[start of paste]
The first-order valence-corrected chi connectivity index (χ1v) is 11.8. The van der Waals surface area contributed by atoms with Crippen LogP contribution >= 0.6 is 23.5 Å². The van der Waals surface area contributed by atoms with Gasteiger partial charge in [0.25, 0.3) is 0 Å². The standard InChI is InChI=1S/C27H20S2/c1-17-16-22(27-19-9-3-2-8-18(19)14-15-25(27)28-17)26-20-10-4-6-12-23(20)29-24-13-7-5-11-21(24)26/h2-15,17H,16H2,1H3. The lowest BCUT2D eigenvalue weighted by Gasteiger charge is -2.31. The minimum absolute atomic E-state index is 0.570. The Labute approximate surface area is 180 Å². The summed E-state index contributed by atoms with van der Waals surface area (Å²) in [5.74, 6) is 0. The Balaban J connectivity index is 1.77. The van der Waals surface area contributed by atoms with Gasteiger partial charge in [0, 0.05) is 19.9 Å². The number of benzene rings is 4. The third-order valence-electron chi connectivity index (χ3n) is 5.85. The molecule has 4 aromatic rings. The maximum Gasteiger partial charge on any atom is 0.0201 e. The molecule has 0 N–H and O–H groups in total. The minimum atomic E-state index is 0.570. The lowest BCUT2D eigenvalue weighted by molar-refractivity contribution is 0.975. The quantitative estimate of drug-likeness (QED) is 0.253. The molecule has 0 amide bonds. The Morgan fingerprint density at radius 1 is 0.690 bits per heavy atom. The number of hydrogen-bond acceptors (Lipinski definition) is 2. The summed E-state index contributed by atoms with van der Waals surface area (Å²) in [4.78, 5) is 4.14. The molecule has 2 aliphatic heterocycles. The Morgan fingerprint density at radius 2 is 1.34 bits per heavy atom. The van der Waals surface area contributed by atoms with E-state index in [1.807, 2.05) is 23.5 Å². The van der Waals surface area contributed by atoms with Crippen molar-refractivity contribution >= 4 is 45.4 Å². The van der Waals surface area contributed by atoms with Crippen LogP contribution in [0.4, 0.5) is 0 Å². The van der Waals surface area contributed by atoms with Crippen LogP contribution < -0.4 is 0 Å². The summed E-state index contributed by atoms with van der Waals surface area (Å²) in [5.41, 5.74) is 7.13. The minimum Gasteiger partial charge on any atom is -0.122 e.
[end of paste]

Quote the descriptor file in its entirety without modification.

The first-order valence-corrected chi connectivity index (χ1v) is 11.8. The van der Waals surface area contributed by atoms with Crippen LogP contribution >= 0.6 is 23.5 Å². The van der Waals surface area contributed by atoms with Gasteiger partial charge in [0.25, 0.3) is 0 Å². The standard InChI is InChI=1S/C27H20S2/c1-17-16-22(27-19-9-3-2-8-18(19)14-15-25(27)28-17)26-20-10-4-6-12-23(20)29-24-13-7-5-11-21(24)26/h2-15,17H,16H2,1H3. The lowest BCUT2D eigenvalue weighted by Gasteiger charge is -2.31. The minimum absolute atomic E-state index is 0.570. The Labute approximate surface area is 180 Å². The summed E-state index contributed by atoms with van der Waals surface area (Å²) in [5.74, 6) is 0. The Balaban J connectivity index is 1.77. The van der Waals surface area contributed by atoms with Gasteiger partial charge in [0, 0.05) is 19.9 Å². The number of benzene rings is 4. The third-order valence-electron chi connectivity index (χ3n) is 5.85. The molecule has 4 aromatic rings. The maximum Gasteiger partial charge on any atom is 0.0201 e. The molecule has 0 N–H and O–H groups in total. The minimum atomic E-state index is 0.570. The lowest BCUT2D eigenvalue weighted by molar-refractivity contribution is 0.975. The quantitative estimate of drug-likeness (QED) is 0.253. The molecule has 0 amide bonds. The Morgan fingerprint density at radius 1 is 0.690 bits per heavy atom. The number of hydrogen-bond acceptors (Lipinski definition) is 2. The summed E-state index contributed by atoms with van der Waals surface area (Å²) in [4.78, 5) is 4.14. The molecule has 2 aliphatic heterocycles. The Morgan fingerprint density at radius 2 is 1.34 bits per heavy atom. The van der Waals surface area contributed by atoms with E-state index in [1.807, 2.05) is 23.5 Å². The van der Waals surface area contributed by atoms with Crippen molar-refractivity contribution >= 4 is 45.4 Å². The van der Waals surface area contributed by atoms with Crippen LogP contribution in [0.4, 0.5) is 0 Å². The van der Waals surface area contributed by atoms with Crippen LogP contribution < -0.4 is 0 Å². The summed E-state index contributed by atoms with van der Waals surface area (Å²) in [5.41, 5.74) is 7.13. The minimum Gasteiger partial charge on any atom is -0.122 e.